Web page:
when you go to the doctor for the first “i’m pregnant” trip, they load you up will all kinds of stuff – lists of medicine to avoid, cheaply made diaper bags advertising formula and an armload of magazines telling you everything you should worry about when becoming a parent – and which products to buy so that you can put your mind at ease. those magazines (“i read them for the ads!”) made their way to the bathroom and i stumbled upon an article that roused up thoughts.
the article was about having a preschool teacher as a resource for knowing if everything is on track with your kids. the thought that they see lots of kids and know what “normal” 3-year-old handwriting is “neat” or not. i’m all for such resources – i pick the brains of my kindergarten teacher and early intervention friends all the time.
but i come at it from the flip side. with H’s hearing loss we get analyzed and charted and developmentally screened all. the. time. last tuesday and wednesday we were asked the same developmental questions 3 times by different coordinators. now, they’re just doing the job. it’s all state funded programming and the state wants to know that they’re doing something worthwhile when they stop for a visit – i get it, it’s cool. the challenge is, however, knowing the difference between the average and what is “normal”.
it’s been explained to me that normal is actually quite large. and rarely is someone “average”. i think we should buy our first clue in all of this with the existance of a due date for pregnancy. it is normal to go 40 weeks before giving birth. “average” some would say. so we are each given a magical day when we should expect a little bundle of joy. however, someone did the math, and that law of average is one of the worst maths out there – it’s only, what? 3% of women that actually give birth on their due date? so the other 97% aren’t normal?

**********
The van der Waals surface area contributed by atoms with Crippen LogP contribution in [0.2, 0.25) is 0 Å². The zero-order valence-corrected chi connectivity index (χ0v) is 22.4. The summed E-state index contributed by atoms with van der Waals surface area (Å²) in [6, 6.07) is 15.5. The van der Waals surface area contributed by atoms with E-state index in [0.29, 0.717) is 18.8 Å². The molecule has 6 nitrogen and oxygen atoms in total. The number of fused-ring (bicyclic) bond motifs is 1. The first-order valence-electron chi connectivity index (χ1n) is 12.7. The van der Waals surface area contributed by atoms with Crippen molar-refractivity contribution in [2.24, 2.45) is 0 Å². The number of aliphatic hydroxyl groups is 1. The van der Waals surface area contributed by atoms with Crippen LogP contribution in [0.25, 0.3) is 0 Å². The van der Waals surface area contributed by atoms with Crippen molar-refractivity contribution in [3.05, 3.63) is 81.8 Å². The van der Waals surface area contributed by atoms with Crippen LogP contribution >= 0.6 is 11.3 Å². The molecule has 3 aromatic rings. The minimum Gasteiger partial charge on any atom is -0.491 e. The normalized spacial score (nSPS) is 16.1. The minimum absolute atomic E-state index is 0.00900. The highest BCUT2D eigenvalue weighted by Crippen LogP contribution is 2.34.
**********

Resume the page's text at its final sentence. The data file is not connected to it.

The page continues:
i think it’s all in our humanly (possibly more specifically american, but i need to perseverate on that further) nature to want to quantify things down to the exact detail. i understand that we want to have a general ballpark idea of what to expect, so that we can identify “not normal” when it appears. these numbers and tickings and readings are what helped H get his hearing loss identified at a young age, so there’s lots of room for thankfulness for it.
but is it worth the energy to worry away because the poor kid is waving hi but not saying “uh oh”? if he doesn’t have the sippy mastered by 8 months old, will the chance at a college education dissipatate into thin air? and what if, at 9 months, there’s still a lot of waking up at night? good bye athletic scholarship packge.
there are a lot of high strung parents in the world, but i’m prone to wonder, do we really have to ask why? we’ve been given benchmarks of averages that are so narrow and concise. but we should stop and breathe. the wide world of normal has lots of room for our kids to play. we might not hit a benchmark of 4 months, 2 weeks and 5 days, but our 6 month successes can still be right on track to a very healthy development. someone needs to hang THAT sign outside of the ped’s office.
really, it’s about the larger picture. if one of these targets isn’t met, is it doom? no. but if all of them in a singular catagory show needed signs of improvement, might we seek out some help? sure. besides, if every kid took their first steps on their birthday, why write it down in the baby book? why mark it as something special? why not just say, “well, that’s what he’s supposed to do” and then send him off to training for memorizing body parts or mimicing animal sounds?
ah, baby boot camp. just another great idea waiting to make its way into those prenatal magazines.
i’m glad i have such good, “normal” friends to walk me through this.